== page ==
NC1240. T3

Supplement to Tani Bunchō’s “Collection of Paintings of the Country” (1880)

The previous volume was that of Tani Bunchō’s students, but these are his own works.  In addition to blue representing everyday life, it can resemble purity and stability.  That is why blue is often seen on young women in Japan.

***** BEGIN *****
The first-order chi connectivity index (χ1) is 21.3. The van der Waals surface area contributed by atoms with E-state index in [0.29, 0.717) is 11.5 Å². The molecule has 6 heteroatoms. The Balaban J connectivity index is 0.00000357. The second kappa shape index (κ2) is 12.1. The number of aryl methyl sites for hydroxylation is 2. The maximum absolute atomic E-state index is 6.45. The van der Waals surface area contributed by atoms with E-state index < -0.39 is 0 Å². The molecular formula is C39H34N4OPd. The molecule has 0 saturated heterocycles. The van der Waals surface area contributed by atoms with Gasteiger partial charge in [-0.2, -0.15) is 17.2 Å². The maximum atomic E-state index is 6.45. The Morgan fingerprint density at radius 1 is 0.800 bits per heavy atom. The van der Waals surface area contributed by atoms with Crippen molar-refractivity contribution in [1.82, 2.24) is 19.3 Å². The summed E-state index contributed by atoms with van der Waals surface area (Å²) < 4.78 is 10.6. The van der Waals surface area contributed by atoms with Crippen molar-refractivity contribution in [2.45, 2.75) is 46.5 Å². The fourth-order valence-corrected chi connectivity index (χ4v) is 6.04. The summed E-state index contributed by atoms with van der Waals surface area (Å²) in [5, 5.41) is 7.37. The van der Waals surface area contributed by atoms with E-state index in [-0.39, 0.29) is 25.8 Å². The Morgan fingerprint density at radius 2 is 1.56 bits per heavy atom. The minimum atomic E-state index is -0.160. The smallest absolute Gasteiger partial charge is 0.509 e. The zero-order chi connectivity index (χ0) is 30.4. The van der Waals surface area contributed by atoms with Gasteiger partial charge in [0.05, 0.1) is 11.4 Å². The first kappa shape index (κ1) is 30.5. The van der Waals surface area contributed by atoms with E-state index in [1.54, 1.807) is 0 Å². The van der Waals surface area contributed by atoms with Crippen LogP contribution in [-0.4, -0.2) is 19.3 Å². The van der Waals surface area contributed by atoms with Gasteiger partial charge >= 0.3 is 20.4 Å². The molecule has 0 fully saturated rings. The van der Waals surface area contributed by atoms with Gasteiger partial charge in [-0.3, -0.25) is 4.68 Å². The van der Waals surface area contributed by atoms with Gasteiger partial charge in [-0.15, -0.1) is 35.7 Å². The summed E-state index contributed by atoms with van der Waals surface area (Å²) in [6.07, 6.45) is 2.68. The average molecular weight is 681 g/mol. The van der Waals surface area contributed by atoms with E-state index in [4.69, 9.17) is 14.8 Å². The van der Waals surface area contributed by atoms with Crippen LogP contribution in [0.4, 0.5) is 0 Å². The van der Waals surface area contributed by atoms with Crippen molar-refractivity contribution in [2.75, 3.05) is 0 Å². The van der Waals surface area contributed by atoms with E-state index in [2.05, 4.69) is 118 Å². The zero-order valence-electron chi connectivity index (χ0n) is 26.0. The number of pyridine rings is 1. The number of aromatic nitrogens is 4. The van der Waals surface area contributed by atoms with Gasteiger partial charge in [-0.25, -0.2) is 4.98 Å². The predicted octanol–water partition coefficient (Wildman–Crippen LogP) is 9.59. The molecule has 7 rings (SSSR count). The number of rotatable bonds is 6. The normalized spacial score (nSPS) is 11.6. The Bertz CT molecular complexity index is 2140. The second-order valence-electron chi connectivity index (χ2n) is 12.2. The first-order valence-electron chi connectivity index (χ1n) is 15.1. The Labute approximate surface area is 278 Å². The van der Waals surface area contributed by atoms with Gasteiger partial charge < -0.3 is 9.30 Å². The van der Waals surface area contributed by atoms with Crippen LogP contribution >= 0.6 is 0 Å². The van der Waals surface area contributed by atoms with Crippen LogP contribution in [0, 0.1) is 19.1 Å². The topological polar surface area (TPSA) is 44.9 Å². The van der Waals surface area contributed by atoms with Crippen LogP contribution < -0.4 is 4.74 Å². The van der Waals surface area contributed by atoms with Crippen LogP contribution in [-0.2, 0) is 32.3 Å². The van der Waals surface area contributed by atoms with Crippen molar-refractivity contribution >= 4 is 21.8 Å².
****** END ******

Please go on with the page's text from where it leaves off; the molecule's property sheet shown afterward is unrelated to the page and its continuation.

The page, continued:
Blue, when used with red, is juxtaposition between stability and passion.  Red can be used to symbolize anger and blood, so it makes sense that dangerous creature are adorned with this color, such as the bull and the head of the dragon costume.